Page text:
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: The Night Sky

A monthly series on astronomy
The Birth of a Star by Vincent Reddish Ph.D., F.R.A.S. of the Nuffield Radio Astronomy Laboratories, Jodrell Bank

What are stars made of, how are they formed, and what are the stages in their lives? In recent years astronomers have produced definite answers to these questions.
The diagram shows the possible future of our sun, and of a red giant star. The sun will take about fifteen thousand million years to become a white dwarf.


Unknown: Vincent Reddish Ph.D.


Introduced by Roy Hay A Gentle Dig
Alan Bloom gives his views on digging
The Acid Test
Tom Maitland , County Horticultural Instructor for Somerset, suggests
. ways of growing lime-hating plants on alkaline soils
Produced by John Greenslade


Introduced By: Roy Hay
Unknown: Tom Maitland
Produced By: John Greenslade


Introduced by Bill Hartley FROM 1961 TO 1962
Alex Issigonis , a designer and technical director, and W. M. Heynes. a chief engineer, discuss future trends in the motor industry
The Chief Constable of the City of Leicester discusses with the Lawyer one solution of the parking problem
New Roads and Traffic Problems: Ken Pitman of the Roads Campaign Council describes what has been done in 1961 and outlines their hopes for the future
Robin Richards interviews Sinclair Ault , a technical manager, and J. W. Roberts , a managing director. about developments in the petroleum industry
Produced by James Pestridge
Repeated on Saturday at 12.0 (Home)


Introduced By: Bill Hartley
Unknown: Alex Issigonis
Unknown: W. M. Heynes.
Unknown: Ken Pitman
Unknown: Robin Richards
Unknown: Sinclair Ault
Unknown: J. W. Roberts
Produced By: James Pestridge

: Third Programme

See facing page


: Closedown

About this project

This site contains the BBC listings information which the BBC printed in Radio Times between 1923 and 2009. You can search the site for BBC programmes, people, dates and Radio Times editions.

We hope it helps you find information about that long forgotten BBC programme, research a particular person or browse your own involvement with the BBC.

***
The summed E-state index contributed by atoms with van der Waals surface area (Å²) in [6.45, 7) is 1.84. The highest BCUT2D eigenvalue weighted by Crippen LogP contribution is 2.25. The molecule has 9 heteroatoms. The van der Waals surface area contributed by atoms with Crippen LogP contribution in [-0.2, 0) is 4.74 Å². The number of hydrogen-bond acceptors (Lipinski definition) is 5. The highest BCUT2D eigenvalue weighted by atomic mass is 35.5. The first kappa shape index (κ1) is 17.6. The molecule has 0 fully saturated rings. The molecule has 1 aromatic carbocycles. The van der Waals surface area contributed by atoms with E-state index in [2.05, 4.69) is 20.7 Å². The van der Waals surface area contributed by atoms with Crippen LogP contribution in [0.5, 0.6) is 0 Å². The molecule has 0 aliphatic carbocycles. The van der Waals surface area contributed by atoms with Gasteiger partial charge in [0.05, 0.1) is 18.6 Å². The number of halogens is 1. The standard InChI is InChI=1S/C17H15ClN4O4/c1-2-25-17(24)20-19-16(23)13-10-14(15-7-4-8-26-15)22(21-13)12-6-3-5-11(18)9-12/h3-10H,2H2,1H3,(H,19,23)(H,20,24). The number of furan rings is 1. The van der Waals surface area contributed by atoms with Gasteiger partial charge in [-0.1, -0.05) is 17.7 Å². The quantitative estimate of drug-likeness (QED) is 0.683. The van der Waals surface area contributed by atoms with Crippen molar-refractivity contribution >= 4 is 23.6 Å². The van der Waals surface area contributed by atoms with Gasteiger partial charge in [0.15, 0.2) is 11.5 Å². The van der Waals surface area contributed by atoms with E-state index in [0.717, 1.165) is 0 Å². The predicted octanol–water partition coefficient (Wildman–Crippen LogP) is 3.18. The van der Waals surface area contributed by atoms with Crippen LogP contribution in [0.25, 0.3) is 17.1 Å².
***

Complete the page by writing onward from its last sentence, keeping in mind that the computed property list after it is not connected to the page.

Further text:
Through the listings, you will also be able to use the Genome search function to find thousands of radio and TV programmes that are already available to view or listen to on the BBC website.

There are more than 5 million programme listings in Genome. This is a historical record of the planned output and the BBC services of any given time. It should be viewed in this context and with the understanding that it reflects the attitudes and standards of its time - not those of today.

To read scans of the Radio Times magazines from the 1920s, 30s, 40s and 50s, you can navigate by issue.

Welcome to BBC Genome

Genome is a digitised version of the Radio Times from 1923 to 2009 and is made available for internal research purposes only. You will need to obtain the relevant third party permissions for any use, including use in programmes, online etc.

This internal version of Genome, which includes all the magazine covers, images and articles as well as the programme listings from the Radio Times, is different to the version of BBC Genome that is available externally/to the public. It is only available inside the BBC network.

Your use of this version of Genome is covered by the BBC Acceptable Use of Information Systems Policy and these terms.

BBC Guidance

This historical record contains material which some might find offensive
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